Q: There is an increase in moss in the shady areas of my lawn. Is it controllable?
A: Moss is mainly a result of three factors: shade, moisture and soil acidity. Your Lawn-A-Mat program already includes a lime application in the late Fall which helps balance your soil’s PH. However, shade is our worst enemy (click here for more on shade).
Even the shade tolerant grasses that we sow in these areas need adequate sunlight. If not enough sunlight is present, moss will result and must be tolerated. Though advances are being made, the current effective moss control chemicals tend to also damage turf grass (click here for more on moss).
Q: Are the products used on my lawn safe for my family, my pets and the environment?
A: Lawn-A-Mat believes there is no question more important! Please realize that our business depends on a healthy environment. We do all we can to protect it and we feel consciously bound to protect your family from unnecessary pesticide exposure. We have already provided you with EPA mandated label warnings and we advise you to adhere to the 24 hour no re-entry period as instructed by the flags posted on your property.
Q: Do shady lawns need any special treatment?
A: Yes - grass in shady areas is always weaker than in sunny areas. Again, shade is our worst enemy. Please prune your trees to allow the maximum amount of sunlight. Even shade varieties of grass need sunlight to grow. Also, heavy traffic in these shaded areas will damage turf grass. Extra seed may be needed to support a healthy lawn in the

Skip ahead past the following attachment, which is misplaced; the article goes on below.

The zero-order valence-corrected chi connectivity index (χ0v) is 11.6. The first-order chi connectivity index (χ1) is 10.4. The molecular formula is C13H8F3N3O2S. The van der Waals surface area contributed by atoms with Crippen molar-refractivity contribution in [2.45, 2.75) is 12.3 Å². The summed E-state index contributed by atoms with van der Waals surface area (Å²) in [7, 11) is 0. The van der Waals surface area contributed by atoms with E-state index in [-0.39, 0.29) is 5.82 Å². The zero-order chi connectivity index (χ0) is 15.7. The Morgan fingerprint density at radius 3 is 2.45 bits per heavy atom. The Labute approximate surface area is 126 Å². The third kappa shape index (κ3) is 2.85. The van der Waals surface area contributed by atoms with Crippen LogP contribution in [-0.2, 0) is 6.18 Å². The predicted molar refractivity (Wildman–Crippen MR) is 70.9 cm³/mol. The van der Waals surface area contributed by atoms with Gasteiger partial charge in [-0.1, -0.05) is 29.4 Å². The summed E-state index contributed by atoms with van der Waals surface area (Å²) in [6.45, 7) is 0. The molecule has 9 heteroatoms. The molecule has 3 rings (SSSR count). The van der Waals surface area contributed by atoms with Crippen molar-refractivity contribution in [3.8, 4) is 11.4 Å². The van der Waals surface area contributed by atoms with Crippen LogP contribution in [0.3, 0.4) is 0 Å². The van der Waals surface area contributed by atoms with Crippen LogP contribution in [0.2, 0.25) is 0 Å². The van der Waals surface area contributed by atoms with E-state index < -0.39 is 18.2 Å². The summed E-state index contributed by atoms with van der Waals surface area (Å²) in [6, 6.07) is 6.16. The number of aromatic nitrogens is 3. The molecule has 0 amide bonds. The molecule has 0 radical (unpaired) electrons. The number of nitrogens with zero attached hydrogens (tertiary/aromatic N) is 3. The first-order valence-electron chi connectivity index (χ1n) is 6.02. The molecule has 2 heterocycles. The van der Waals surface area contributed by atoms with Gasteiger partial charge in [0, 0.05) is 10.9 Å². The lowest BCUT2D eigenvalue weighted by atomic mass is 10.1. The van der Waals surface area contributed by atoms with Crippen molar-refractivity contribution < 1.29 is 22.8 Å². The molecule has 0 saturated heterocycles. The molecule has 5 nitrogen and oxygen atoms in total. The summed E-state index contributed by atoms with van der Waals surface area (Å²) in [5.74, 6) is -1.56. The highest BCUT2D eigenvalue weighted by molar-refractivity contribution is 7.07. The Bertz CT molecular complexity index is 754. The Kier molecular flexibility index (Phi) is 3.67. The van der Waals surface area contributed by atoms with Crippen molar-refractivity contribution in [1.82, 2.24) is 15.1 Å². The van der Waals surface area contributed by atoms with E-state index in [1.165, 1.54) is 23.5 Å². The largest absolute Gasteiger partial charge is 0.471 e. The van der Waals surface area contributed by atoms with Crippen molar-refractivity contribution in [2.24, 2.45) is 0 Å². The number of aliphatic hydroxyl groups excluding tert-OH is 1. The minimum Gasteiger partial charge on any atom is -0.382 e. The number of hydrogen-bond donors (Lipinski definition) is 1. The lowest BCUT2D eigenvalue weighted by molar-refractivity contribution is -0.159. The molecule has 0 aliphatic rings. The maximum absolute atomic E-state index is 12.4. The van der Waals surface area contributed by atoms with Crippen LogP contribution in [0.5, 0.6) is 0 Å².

shady areas (click here for more on seeding).
Q: What is aeration and does my lawn need it?
A: Aeration comes in two forms: spike aeration and core aeration. Our customers benefit from the spike aeration available in the Fall which is done in conjunction with seeding. Spike aeration pokes small indentations in the soil creating an optimal condition for seed germination. Core aeration is different in that it removes plugs from the ground to help the movement of oxygen and nutrients directly to the root system. Coring also relieves soil compaction. Core aeration is not a good practice when seeding however because the holes are too deep for the seed to grow from. All lawns can benefit from core aeration periodically and spike aeration whenever seeding is needed. Please call if you would like a supplemental core aeration. This process may be done either in the early Spring or in the Fall. Click here for more on aeration.
Q: What can be done about brown spots from the dog?
A: Spots that are burned from the high acid and nitrogen levels in dog feces and urine usually must be excavated to a level of three inches. The holes should then be refilled with fresh soil and re-seeded. Many customers have avoided widespread damage by training their dog to use only certain areas of their properties (click here for more lawn damage issues).
With knowledge and teamwork you can have a lawn to be proud of!
A Lawn to be Proud of!
As always, please call us with any additional questions you have, at (866) 950-LAWN (5296).